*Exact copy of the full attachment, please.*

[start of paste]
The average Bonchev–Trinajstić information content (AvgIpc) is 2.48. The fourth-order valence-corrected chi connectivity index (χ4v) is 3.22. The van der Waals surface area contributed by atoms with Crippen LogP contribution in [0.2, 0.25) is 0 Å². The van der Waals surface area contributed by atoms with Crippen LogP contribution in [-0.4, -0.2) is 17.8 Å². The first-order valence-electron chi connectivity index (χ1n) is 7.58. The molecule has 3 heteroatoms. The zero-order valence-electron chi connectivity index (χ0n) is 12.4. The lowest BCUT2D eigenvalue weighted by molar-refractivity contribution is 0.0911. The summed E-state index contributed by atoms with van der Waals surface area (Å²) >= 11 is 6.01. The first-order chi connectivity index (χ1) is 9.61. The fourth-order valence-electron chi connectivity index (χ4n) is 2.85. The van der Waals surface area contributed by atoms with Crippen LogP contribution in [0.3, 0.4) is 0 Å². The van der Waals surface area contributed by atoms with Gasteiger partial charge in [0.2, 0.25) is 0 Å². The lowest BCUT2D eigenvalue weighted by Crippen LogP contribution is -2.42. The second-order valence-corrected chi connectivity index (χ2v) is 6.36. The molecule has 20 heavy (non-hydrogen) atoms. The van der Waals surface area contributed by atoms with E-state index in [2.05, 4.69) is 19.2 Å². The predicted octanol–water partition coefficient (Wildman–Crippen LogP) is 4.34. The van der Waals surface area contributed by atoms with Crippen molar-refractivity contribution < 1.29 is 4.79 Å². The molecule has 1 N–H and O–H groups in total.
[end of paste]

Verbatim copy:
The average Bonchev–Trinajstić information content (AvgIpc) is 2.48. The fourth-order valence-corrected chi connectivity index (χ4v) is 3.22. The van der Waals surface area contributed by atoms with Crippen LogP contribution in [0.2, 0.25) is 0 Å². The van der Waals surface area contributed by atoms with Crippen LogP contribution in [-0.4, -0.2) is 17.8 Å². The first-order valence-electron chi connectivity index (χ1n) is 7.58. The molecule has 3 heteroatoms. The zero-order valence-electron chi connectivity index (χ0n) is 12.4. The lowest BCUT2D eigenvalue weighted by molar-refractivity contribution is 0.0911. The summed E-state index contributed by atoms with van der Waals surface area (Å²) >= 11 is 6.01. The first-order chi connectivity index (χ1) is 9.61. The fourth-order valence-electron chi connectivity index (χ4n) is 2.85. The van der Waals surface area contributed by atoms with Crippen LogP contribution in [0.3, 0.4) is 0 Å². The van der Waals surface area contributed by atoms with Gasteiger partial charge in [0.2, 0.25) is 0 Å². The lowest BCUT2D eigenvalue weighted by Crippen LogP contribution is -2.42. The second-order valence-corrected chi connectivity index (χ2v) is 6.36. The molecule has 20 heavy (non-hydrogen) atoms. The van der Waals surface area contributed by atoms with E-state index in [2.05, 4.69) is 19.2 Å². The predicted octanol–water partition coefficient (Wildman–Crippen LogP) is 4.34. The van der Waals surface area contributed by atoms with Crippen molar-refractivity contribution < 1.29 is 4.79 Å². The molecule has 1 N–H and O–H groups in total.